Psychological gender issues in computing

Mark Brosnan, M Davidson

Research output: Contribution to journalArticlepeer-review

36 Citations (SciVal)


This paper builds on the implication from Rosen et al.'s (1987) work that the variation in findings with respect to gender differences in attitudes towards computers and anxiety caused by computers (i.e. ‘computerphobia’), may be due in part to differences of psychological gender (regardless of biological gender) within subjects. Sandra Bem's (1974, 1981) theory of psychological gender is incorporated into the research, identifying subjects as ‘sex typed’ or ‘androgynous’. A student population of under/post graduates (N=282; 50.7% of which were male and 49.3% were female) is presented with the Bem Sex Role Inventory (BSRI), a computer anxiety questionnaire (Heinssen et al. 1987) and a computer attitude questionnaire (Dambrot et al. 1985). The latter questionnaire has positive and negative subscales. The results indicate that masculinity correlates with positive attitudes towards computers for both sexes. In addition masculinity was correlated with less anxiety and less negative attitudes towards computers for females, lending support to a sex by gender interaction (i.e. that masculinity has a different effect on each sex). Femininity correlated negatively with programming experience in females. This is discussed in relation to computing being seen as a ‘male activity’, and the subsequent educational and organizational implications identified.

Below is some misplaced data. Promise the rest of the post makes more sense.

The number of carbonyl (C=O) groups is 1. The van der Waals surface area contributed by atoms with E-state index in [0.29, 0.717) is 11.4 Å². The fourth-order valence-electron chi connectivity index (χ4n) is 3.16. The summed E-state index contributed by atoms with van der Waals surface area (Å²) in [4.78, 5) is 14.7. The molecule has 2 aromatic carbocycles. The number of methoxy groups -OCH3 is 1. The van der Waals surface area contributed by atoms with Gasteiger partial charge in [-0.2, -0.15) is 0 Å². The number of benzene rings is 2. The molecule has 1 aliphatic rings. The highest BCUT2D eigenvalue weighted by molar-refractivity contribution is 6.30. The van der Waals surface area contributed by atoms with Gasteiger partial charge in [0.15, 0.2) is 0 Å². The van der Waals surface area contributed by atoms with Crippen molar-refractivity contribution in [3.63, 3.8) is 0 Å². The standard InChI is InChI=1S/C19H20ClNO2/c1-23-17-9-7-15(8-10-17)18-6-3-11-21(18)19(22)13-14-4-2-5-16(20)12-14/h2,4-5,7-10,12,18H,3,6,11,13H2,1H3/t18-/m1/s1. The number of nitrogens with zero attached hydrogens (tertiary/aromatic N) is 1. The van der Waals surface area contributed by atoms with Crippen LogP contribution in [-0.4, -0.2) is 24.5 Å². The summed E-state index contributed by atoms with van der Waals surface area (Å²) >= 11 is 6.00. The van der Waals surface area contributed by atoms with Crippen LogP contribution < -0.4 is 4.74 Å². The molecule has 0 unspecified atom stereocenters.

Original languageEnglish
Pages (from-to)13-25
Number of pages13
JournalGender, Work and Organization
Issue number1
Publication statusPublished - 1996


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